The next morning comes around and I'm on my way... and I'm still feeling great. It's gorgeous out! It wasn't until I couldn't find Sky's house that I knew I blew it. I drove in circles and found nothing. You see, Sky doesn't have a phone and I remembered something about meeting in Marblemount (with others) at eight in the morning, so I hightail. At the first gas station off hwy 530, I decide to call home where my brother was just beginning to get ready for work. He says, "Sky just called, try this number." Anyhow, long story short, we met off hwy 530. I told Sky he writes crappy directions, he says you must've wrote them down wrong. Well, maybe so. He still writes crappy direction. Over the next hour, I enjoyed writing in my journal and bathing in the morning sun (turns out the most I'd get) along with the fine entailments of Texaco's best breakfast dish.

I then drifted off...

My nap was interrupted by Sky's, "Yo, HUMMEL!"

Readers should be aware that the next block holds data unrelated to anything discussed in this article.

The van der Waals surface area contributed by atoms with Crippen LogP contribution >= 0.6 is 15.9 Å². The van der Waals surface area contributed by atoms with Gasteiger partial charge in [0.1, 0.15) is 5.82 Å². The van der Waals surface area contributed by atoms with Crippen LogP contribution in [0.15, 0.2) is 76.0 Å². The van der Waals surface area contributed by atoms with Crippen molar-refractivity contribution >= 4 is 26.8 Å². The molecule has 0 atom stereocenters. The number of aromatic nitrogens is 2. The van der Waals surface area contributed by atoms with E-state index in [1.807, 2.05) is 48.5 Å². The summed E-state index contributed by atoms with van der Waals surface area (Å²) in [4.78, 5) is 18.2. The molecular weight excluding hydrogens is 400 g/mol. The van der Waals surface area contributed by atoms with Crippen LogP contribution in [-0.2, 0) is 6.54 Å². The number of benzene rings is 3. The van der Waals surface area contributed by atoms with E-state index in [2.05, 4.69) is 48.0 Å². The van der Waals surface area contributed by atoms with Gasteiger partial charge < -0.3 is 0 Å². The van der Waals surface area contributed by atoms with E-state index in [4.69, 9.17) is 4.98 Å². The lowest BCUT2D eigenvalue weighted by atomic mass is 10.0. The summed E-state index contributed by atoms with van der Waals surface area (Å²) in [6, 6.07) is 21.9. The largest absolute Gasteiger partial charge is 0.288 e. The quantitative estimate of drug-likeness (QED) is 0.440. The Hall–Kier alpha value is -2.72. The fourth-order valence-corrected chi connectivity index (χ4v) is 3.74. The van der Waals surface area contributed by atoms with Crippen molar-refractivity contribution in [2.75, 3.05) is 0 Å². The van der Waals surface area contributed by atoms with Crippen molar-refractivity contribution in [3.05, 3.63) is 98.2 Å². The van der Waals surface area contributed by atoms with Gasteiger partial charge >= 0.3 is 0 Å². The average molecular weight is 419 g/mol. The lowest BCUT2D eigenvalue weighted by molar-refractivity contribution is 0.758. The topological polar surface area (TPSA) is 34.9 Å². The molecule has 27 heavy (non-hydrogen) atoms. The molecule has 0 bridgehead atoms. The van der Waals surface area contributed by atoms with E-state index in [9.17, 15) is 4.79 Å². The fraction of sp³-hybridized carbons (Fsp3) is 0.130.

Sky decided to jump in my car and we made the mad rush to the parking lot. More shenanigans and Sky's insistence that "This is the trailhead, they'll be here eventually." Not so. We left in search. We drove up several dead end roads, to the ranger station, and then I left Sky at the head of the road to the supposed trailhead and went in search. A nice ranger lady met both of us as I picked up Sky and said, "Are you looking for two guys in a Subaru? They are up at the trailhead." We both had a nice round of laughs at that. Taking a right up a steep road led us to the others who were already getting ready.

Enjoying the oh so good lovin' at Terror creek.